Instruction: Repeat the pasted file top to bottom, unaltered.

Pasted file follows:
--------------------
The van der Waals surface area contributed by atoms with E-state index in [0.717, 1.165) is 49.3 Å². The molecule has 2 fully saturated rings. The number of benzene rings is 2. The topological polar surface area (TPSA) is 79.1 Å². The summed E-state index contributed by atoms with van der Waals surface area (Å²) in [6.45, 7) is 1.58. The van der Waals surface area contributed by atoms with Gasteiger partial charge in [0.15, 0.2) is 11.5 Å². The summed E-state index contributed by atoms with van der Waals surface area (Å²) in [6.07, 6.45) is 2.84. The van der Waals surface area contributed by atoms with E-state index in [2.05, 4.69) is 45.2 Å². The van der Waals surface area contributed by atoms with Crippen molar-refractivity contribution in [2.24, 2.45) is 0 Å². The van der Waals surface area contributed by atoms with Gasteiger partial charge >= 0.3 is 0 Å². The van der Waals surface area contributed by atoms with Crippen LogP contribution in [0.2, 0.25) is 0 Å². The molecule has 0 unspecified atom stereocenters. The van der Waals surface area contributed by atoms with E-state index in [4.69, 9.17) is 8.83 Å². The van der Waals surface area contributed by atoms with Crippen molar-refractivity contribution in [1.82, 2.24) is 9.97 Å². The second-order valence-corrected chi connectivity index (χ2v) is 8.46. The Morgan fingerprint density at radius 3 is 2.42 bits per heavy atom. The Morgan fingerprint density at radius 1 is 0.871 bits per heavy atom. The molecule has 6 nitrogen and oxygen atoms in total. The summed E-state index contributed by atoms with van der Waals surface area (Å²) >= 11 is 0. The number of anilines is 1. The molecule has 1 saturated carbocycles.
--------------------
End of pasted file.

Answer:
The van der Waals surface area contributed by atoms with E-state index in [0.717, 1.165) is 49.3 Å². The molecule has 2 fully saturated rings. The number of benzene rings is 2. The topological polar surface area (TPSA) is 79.1 Å². The summed E-state index contributed by atoms with van der Waals surface area (Å²) in [6.45, 7) is 1.58. The van der Waals surface area contributed by atoms with Gasteiger partial charge in [0.15, 0.2) is 11.5 Å². The summed E-state index contributed by atoms with van der Waals surface area (Å²) in [6.07, 6.45) is 2.84. The van der Waals surface area contributed by atoms with E-state index in [2.05, 4.69) is 45.2 Å². The van der Waals surface area contributed by atoms with Crippen molar-refractivity contribution in [2.24, 2.45) is 0 Å². The van der Waals surface area contributed by atoms with Gasteiger partial charge >= 0.3 is 0 Å². The van der Waals surface area contributed by atoms with Crippen LogP contribution in [0.2, 0.25) is 0 Å². The molecule has 0 unspecified atom stereocenters. The van der Waals surface area contributed by atoms with E-state index in [4.69, 9.17) is 8.83 Å². The van der Waals surface area contributed by atoms with Crippen molar-refractivity contribution in [1.82, 2.24) is 9.97 Å². The second-order valence-corrected chi connectivity index (χ2v) is 8.46. The Morgan fingerprint density at radius 3 is 2.42 bits per heavy atom. The Morgan fingerprint density at radius 1 is 0.871 bits per heavy atom. The molecule has 6 nitrogen and oxygen atoms in total. The summed E-state index contributed by atoms with van der Waals surface area (Å²) >= 11 is 0. The number of anilines is 1. The molecule has 1 saturated carbocycles.